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  • Roger S. Conrad

Global LNG Exports Slip in 2012

By Peter Staas on Jun. 17, 2013
Global LNG Export Vols 2002-12 -- SMALL

According to BP’s (LSE: BP, NYSE: BP) Statistical Review of World Energy 2013, global exports of liquefied natural gas (LNG) slipped slightly last year, to 327.89 billion cubic meters from 330.83 billion cubic meters in 2011. This represents about 83 percent of global nameplate capacity.

Source: BP Statistical Review of World Energy

Over the previous three years, the global LNG market had grown at an average annual rate of about 15 percent. Why did this uptrend stall out? First and foremost, the addition of new liquefaction capacity–facilities that cool natural gas to minus 260 degrees Fahrenheit in preparation for shipment–slowed considerably in 2012.

Only one major LNG export terminal, the Pluto project operated by Woodside Petroleum (ASX: WPL, OTC: WOPEY), came onstream last year. A series of snafus prevented Chevron Corp’s (NYSE: CVX) long-awaited Angola LNG plant from shipping its first cargo until June 16, 2013; the companies involved in this endeavor had expected the plant to begin commercial operations in the back half of 2012.

This lull will continue over the next two years, with only four new LNG export terminals expected to come onstream during this period. These facilities will be able to produce up to 15.15 million metric tons of LNG per annum, equivalent to about 5.1 percent of existing installed capacity.

Source: Bloomberg, Company Reports

Algeria’s national oil company, Sonatrach, late last year completed the reconstruction of its Skikda LNG export facility, replacing the three liquefaction trains that were destroyed in a 2004 explosion and fire. Sonatrach began to ramp up operations at the facility in the first quarter of 2013.

The Donggi-Senoro LNG export facility in Indonesia–a joint venture between Mitsubishi Corp (Tokyo: 8058, OTC: MSBHY), PT Pertamina, Korea Gas Corp (Seoul: 036460, OTC: KRAGF) and PT Medco Energi Internasional (Jakarta: MEDC, OTC: PTGIF)–is expected to come onstream in the second half of 2014. However, industry participants have questioned the volume expectations for this plant; domestic demand for natural gas continues to increase, prompting PT Pertamina, Indonesia’s national oil company, to convert the Arun LNG export facility into a re-gasification unit.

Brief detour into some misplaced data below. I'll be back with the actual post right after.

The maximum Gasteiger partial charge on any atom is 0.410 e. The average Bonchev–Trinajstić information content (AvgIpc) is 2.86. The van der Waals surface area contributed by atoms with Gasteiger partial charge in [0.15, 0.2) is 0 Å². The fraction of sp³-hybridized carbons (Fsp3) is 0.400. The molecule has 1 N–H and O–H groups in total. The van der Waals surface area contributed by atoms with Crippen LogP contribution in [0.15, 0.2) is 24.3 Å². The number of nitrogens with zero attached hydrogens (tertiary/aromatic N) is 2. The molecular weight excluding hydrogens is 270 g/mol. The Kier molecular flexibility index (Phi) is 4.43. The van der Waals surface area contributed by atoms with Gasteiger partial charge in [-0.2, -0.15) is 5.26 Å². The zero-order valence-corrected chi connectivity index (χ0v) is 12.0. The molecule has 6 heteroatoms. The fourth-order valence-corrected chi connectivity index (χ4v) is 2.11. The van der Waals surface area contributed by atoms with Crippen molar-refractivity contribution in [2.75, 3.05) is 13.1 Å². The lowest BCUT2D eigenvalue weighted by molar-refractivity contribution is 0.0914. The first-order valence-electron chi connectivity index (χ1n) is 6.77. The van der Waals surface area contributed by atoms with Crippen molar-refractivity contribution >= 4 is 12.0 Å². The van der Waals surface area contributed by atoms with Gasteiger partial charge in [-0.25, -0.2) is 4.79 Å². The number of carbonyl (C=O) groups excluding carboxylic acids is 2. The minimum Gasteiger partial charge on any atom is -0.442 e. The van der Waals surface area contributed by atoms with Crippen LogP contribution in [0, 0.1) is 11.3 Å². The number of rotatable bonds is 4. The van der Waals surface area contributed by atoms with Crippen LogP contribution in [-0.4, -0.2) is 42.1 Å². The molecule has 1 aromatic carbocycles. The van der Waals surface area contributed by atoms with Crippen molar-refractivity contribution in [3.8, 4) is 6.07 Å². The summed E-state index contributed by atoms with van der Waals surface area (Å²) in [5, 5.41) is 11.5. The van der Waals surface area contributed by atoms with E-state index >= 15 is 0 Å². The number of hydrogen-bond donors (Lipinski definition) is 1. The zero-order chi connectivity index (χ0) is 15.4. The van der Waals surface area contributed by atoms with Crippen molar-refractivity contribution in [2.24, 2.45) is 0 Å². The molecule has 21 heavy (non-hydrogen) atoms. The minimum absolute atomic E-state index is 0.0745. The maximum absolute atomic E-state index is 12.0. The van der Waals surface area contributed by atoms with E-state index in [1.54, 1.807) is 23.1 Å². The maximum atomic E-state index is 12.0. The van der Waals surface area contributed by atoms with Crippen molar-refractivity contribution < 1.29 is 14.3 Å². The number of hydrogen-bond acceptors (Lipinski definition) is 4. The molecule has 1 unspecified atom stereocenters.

ExxonMobil Corp (NYSE: XOM) and its partners, which include Santos (ASX: STO, OTC: STOSF) and Oil Search (ASX: OSH, OTC: OSHEY), expect the first liquefaction train at their PNG LNG project to deliver cargos of liquefied natural gas to customers in 2014.

Besides the lull in new liquefaction projects coming onstream, the industry also contended with declining demand for LNG imports, primarily in North America and Europe.

Source: BP Statistical Review of World Energy

Whereas LNG cargos headed to the US and Canada have continued to drop as domestic natural-gas production from the Marcellus Shale and other unconventional basins surges, the economic slowdown in Europe and price competition from coal led to a 23.5 percent decline in this region’s imports of shipped natural gas.

Rising demand for natural gas in Asia, especially in China and India, mostly offset declining LNG import volumes in 2012. We expect this trend to continue in coming years, though investors should keep a close eye on developments in Japan, where demand surged after the incident at the Fukushima Daiichi plant prompted the country to shutter the majority of its nuclear reactors.

But with 74.7 million metric tons per annum of new liquefaction capacity expected to come onstream between 2015 and 2017, volume growth should accelerate over this period. The majority of these LNG export facilities are in Australia.

Our favorite way to play this trend is through well-established companies that own fleets of LNG carriers that transport the product from liquefaction terminals to customers. 

Teekay LNG Partners LP (NYSE: TGP), for example, has ample contract coverage to insulate its cash flow against near-term weakness in this shipping market and the best opportunity to take advantage from the 2015-17 LNG boom.

In fact, the master limited partnership recently announced that Cheniere Marketing LLC had inked five-year charters for two of the shipowners’ vessels. This contract will start in 2016 and support shipments from the Sabine Pass LNG export facility on the Gulf Coast.

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    • Elliott H. Gue

      Founder and Chief Analyst: Capitalist Times and Energy & Income Advisor

    • Roger S. Conrad

      Founder and Chief Analyst: Capitalist Times and Energy & Income Advisor